MIMMS Community level qualitative data: Professional health workers (PHW) 2014-15 - Eight provinces in South Africa

Resource Type
  • Ncayiyana, Daniel James
  • Maluleke, Xavela Thelmah
  • Hongoro, Charles
  • Labadarios, Demetre
  • Human Sciences Research Council
Publication Date
Embargo End Date
  • Human Sciences Research Council (Producer)
Funding Reference
  • National Center for HIV/AIDS, Viral Hepatitis, STD, and TB Prevention
  • U.S. Department of Health and Human Services
  • US Centers for Disease Control and Prevention
  • United States President's Emergency Plan for Aids Relief
Free Keywords
  • Abstract

    Description: The data set consists of 39 transcripts of interviews with professional health workers. Gauteng province was excluded from the study as approval from Department of Health could not be obtained.

    Abstract: This project was conceived to investigate the functionality of the South African civil registration and vital statistics system, and to identify those shortcomings that undermine its effectiveness and accuracy in the surveillance of birth and death statistics relative to expectant mother, infants and children. Through a Gap analysis the challenges, bottlenecks and short circuits (the 'gaps') within the surveillance system that serve to compromise the efficiency and effectiveness of the system were identified. The project's aim was to strengthen the existing surveillance strategies for monitoring maternal and child morbidity and mortality in South Africa. The objectives of the project were the following: assess the current surveillance system and strategies for monitoring maternal and child morbidity and mortality in order to identify gaps and challenges within the system; and to describe the availability and performance of maternal, obstetric and infant health care services. The gap analysis included gathering information related to the functioning, challenges and efficiency of the surveillance system at all levels including communities and assessment of the availability and performance of the Civil Registration and Vital Statistics system (CRVS) and maternal and child health (MCH) services. All nine provinces of South Africa were included in the gap analysis. A total of eighteen (18) districts, one urban and one rural per province participated in the gap analysis. The target population included Department of Home Affairs and Department of Health officials working in different components of the CRVS system and MCH respectively at community, facility, district, provincial and national level. It also included all community leaders (these included traditional leaders, community leaders and farm owner/representative), Traditional Birth Attendants (TBAs), community health workers and pregnant women. For the health facility assessment, the target population included selected public health facilities across the nine provinces and health professionals in charge of MCH and notification of diseases and stillbirths. Data collection included both qualitative and quantitative approaches.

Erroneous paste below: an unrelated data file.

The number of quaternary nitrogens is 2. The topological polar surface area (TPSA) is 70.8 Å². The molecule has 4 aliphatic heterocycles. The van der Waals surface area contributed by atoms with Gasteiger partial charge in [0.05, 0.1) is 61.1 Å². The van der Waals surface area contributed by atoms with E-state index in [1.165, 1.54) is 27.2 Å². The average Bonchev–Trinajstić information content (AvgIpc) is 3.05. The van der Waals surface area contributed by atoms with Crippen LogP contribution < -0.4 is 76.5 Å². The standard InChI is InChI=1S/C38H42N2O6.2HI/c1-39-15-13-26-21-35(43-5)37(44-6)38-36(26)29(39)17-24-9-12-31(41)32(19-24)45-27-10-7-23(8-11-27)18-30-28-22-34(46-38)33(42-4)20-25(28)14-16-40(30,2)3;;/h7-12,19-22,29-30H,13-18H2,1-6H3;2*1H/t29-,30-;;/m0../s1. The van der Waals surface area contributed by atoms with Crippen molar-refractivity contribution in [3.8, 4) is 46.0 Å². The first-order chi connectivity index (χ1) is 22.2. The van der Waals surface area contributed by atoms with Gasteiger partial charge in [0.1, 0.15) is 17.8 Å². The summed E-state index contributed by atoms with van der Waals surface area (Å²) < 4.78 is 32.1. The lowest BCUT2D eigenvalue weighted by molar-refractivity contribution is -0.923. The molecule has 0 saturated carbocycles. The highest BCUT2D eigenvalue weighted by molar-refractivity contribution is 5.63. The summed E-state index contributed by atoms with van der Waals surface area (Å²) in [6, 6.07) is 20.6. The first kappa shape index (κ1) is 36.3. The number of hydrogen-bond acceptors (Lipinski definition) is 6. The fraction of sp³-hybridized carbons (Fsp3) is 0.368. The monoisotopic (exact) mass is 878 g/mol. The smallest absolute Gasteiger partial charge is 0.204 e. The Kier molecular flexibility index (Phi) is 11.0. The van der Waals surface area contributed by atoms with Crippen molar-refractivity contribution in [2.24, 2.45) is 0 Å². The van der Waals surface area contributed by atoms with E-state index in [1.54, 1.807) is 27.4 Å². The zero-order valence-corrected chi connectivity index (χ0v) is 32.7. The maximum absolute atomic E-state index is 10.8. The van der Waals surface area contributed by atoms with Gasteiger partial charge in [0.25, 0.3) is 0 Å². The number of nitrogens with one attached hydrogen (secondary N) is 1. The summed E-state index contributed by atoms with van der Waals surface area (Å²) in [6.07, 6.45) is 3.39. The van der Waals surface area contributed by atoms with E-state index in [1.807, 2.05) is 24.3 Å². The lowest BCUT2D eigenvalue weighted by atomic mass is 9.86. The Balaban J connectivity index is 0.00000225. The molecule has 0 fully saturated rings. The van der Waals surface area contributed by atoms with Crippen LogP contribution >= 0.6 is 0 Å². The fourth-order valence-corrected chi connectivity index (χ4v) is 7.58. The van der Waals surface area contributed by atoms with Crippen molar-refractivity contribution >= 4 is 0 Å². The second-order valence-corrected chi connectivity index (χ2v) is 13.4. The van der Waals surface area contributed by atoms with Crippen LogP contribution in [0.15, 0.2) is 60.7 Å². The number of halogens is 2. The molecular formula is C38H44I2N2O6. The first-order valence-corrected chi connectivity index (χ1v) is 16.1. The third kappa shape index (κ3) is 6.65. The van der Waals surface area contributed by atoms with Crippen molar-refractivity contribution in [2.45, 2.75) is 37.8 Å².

Temporal Coverage
  • 2014 / 2014
Geographic Coverage
  • South Africa (ZA)
Sampled Universe
Professional health care workers responsible for MHC, who support birth and death registration and work or live in the participating communities and were present at the time of the study and have agreed to participate and signed the consent form.